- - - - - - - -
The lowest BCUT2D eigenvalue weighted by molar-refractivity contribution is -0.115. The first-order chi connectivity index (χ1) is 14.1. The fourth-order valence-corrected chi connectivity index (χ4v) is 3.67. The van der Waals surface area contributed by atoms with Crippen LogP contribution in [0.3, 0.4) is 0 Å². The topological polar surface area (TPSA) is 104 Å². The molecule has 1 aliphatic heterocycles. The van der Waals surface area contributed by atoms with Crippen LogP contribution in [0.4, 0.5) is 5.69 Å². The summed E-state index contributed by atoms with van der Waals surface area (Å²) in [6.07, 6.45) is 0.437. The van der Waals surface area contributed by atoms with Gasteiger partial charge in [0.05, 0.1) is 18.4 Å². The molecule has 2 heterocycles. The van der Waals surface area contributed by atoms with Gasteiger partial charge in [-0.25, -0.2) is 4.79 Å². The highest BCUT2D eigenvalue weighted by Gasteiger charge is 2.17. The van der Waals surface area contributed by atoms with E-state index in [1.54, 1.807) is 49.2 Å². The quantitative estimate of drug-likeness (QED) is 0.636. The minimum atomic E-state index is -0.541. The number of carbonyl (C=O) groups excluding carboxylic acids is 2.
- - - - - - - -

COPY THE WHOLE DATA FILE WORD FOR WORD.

The lowest BCUT2D eigenvalue weighted by molar-refractivity contribution is -0.115. The first-order chi connectivity index (χ1) is 14.1. The fourth-order valence-corrected chi connectivity index (χ4v) is 3.67. The van der Waals surface area contributed by atoms with Crippen LogP contribution in [0.3, 0.4) is 0 Å². The topological polar surface area (TPSA) is 104 Å². The molecule has 1 aliphatic heterocycles. The van der Waals surface area contributed by atoms with Crippen LogP contribution in [0.4, 0.5) is 5.69 Å². The summed E-state index contributed by atoms with van der Waals surface area (Å²) in [6.07, 6.45) is 0.437. The van der Waals surface area contributed by atoms with Gasteiger partial charge in [0.05, 0.1) is 18.4 Å². The molecule has 2 heterocycles. The van der Waals surface area contributed by atoms with Gasteiger partial charge in [-0.25, -0.2) is 4.79 Å². The highest BCUT2D eigenvalue weighted by Gasteiger charge is 2.17. The van der Waals surface area contributed by atoms with E-state index in [1.54, 1.807) is 49.2 Å². The quantitative estimate of drug-likeness (QED) is 0.636. The minimum atomic E-state index is -0.541. The number of carbonyl (C=O) groups excluding carboxylic acids is 2.